“I have also been closely involved with the FairFuelUK (FFUK) team throughout the year as they have fought tirelessly to campaign against further fuel duty rises. FFUK founder Peter Carroll is on my speed-dial and there is barely a week that goes by when we don’t speak. It’s been a pleasure to have been welcomed into the FFUK family and I am sure that they are going to become an even stronger force to be reckoned with during 2013.”


Christopher Walton, group news editor: “In March, FairFuelUK staged a demonstration outside the House of Commons ahead of the Budget. That day it absolutely lashed it down but I will never forget the spirit and the camaraderie of all the hauliers who turned out to lobby their MPs. Talking about the price of fuel in the queue for security with Andrew Malcolm of Malcolm's, Richard Fry of Framptons and all sorts of owner-drivers and association heads. It really showed what the industry could achieve when it pulls together. A week later the chancellor cancelled the rise.”


Justin Stanton, editorial director: “2012 was a challenging year with a number of major events to deliver – all of which were delivered successfully.

“The Summer Freight Planning Conference, held at Wembley Stadium in March, was crucial for the industry: our task was to put on an event for Transport for London in order to communicate to operators the challenges the transport industry would face from the Olympics.

“We had less than 12 weeks from concept to delivery. The result? More than 190 paying delegates; job done! I had some oversight on this, but the real work was carried out by our group content editor Laura Hailstone, without whom the event might never have happened.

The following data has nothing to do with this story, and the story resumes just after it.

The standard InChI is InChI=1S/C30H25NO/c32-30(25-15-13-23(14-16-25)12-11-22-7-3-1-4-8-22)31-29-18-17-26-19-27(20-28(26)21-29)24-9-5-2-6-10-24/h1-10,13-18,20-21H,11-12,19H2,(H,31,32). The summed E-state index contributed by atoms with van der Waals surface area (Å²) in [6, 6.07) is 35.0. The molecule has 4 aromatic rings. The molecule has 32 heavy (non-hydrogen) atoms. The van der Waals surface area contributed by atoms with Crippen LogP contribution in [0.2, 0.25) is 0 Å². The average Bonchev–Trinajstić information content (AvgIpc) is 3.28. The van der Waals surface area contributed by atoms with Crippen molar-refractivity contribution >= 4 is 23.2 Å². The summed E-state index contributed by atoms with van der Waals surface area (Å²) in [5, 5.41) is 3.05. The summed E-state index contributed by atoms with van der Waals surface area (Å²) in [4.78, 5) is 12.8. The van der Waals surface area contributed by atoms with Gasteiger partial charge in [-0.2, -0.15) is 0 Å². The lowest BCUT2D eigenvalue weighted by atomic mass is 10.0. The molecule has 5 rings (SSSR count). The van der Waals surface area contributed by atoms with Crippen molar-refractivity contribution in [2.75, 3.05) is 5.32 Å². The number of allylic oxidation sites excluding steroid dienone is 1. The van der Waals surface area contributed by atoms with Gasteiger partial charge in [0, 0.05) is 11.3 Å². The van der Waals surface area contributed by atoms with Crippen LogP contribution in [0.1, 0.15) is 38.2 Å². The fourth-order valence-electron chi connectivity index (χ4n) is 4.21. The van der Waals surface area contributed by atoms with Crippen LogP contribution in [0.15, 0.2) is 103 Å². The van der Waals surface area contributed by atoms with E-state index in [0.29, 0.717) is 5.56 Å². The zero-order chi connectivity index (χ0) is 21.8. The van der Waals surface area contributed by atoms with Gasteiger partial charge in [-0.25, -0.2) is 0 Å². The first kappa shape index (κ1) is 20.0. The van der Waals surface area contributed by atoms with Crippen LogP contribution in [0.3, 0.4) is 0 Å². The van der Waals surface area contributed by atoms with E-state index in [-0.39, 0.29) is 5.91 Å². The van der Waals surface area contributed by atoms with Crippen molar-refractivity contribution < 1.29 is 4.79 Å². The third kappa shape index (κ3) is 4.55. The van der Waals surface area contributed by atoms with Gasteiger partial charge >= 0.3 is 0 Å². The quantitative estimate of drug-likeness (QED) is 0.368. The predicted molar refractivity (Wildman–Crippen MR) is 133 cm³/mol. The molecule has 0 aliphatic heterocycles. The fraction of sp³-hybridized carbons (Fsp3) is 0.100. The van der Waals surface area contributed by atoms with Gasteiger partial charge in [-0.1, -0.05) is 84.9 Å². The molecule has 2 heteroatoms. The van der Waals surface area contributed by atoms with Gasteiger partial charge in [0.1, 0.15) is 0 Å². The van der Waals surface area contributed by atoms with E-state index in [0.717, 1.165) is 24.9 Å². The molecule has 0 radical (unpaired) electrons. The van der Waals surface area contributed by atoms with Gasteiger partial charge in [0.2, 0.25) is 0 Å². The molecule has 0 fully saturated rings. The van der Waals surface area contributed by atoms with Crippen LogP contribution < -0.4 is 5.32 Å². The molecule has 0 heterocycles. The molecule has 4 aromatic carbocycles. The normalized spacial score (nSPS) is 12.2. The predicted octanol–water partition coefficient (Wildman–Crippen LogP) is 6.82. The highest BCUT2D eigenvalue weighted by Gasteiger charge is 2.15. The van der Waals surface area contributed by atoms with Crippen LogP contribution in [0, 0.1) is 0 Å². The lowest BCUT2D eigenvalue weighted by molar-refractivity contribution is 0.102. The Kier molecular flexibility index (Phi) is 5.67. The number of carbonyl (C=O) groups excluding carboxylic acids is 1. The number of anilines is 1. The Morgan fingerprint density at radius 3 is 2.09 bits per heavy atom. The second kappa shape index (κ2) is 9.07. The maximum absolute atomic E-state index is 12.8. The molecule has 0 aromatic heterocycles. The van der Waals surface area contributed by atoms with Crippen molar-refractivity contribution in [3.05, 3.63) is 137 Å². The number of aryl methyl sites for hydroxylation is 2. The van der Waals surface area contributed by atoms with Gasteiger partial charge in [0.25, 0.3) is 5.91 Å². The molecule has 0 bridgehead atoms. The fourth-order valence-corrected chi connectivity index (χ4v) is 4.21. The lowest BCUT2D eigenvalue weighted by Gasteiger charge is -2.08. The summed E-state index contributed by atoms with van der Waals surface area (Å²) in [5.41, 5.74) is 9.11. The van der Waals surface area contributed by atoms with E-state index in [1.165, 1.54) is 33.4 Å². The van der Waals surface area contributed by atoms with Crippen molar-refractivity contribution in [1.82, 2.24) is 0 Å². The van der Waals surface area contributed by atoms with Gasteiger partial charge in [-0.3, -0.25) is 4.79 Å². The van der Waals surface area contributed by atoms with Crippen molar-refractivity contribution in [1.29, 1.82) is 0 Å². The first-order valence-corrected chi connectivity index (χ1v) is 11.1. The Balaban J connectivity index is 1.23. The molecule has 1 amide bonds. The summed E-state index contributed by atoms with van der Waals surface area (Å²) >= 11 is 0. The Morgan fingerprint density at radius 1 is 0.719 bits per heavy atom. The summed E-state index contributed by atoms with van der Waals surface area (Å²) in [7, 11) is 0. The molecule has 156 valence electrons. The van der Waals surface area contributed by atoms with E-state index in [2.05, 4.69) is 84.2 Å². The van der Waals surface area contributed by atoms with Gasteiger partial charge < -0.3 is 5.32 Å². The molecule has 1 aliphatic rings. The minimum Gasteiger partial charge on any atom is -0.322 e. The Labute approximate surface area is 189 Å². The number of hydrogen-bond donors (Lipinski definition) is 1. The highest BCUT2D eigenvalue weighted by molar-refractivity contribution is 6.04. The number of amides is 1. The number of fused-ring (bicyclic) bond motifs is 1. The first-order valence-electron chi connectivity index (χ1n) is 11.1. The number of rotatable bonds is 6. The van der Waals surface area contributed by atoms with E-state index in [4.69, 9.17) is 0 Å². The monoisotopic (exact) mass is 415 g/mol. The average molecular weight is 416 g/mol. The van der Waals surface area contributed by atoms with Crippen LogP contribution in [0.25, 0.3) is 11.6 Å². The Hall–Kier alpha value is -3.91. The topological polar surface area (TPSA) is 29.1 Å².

“The Motor Transport Awards (held in June rather than July due to the Olympics) was one of the biggest ever. Comedians Jimmy Carr and Sean Lock skirted a little too close to the boundaries of good taste and decency for some, but that’s the risk you take in hiring the country’s top comedians for a live event. For the record, they both came across as really down-to-earth guys in the rehearsal.

“Like the BBC’s Sports Personality of the Year, we had a deserving overall winner (CM Downton was named Haulier of the Year), and it was a genuine pleasure to see the surprise and joy on the face of Nikki King, Isuzu Truck MD, who won the Service to Industry award.”


David Wilcox: If the year has an even number it can mean only one thing – there will be an IAA Commercial Vehicle show in Hannover. 2012 proved yet again that European truck shows don’t come any bigger or better than Hannover, making those few days in September my personal highlight.

The sheer size of the event is always awe-inspiring, never more so than in 2012, when visitor numbers were up 9% on the 2010 total, reaching over 260,000. The number of exhibitors was also up by 9% to over 1,900, leaving us in no doubt that the powerful German commercial vehicle industry is firing on all cylinders once again. But Hannover’s reach goes well beyond Germany. Over half the exhibitors were foreign companies; there were 152 from China alone. One could spend a solid week at Hannover and still come away having missed entire halls.

But size is not everything. The more telling statistic for a journalist is 354 world premieres. It doesn’t get better than that. Roll on 2014.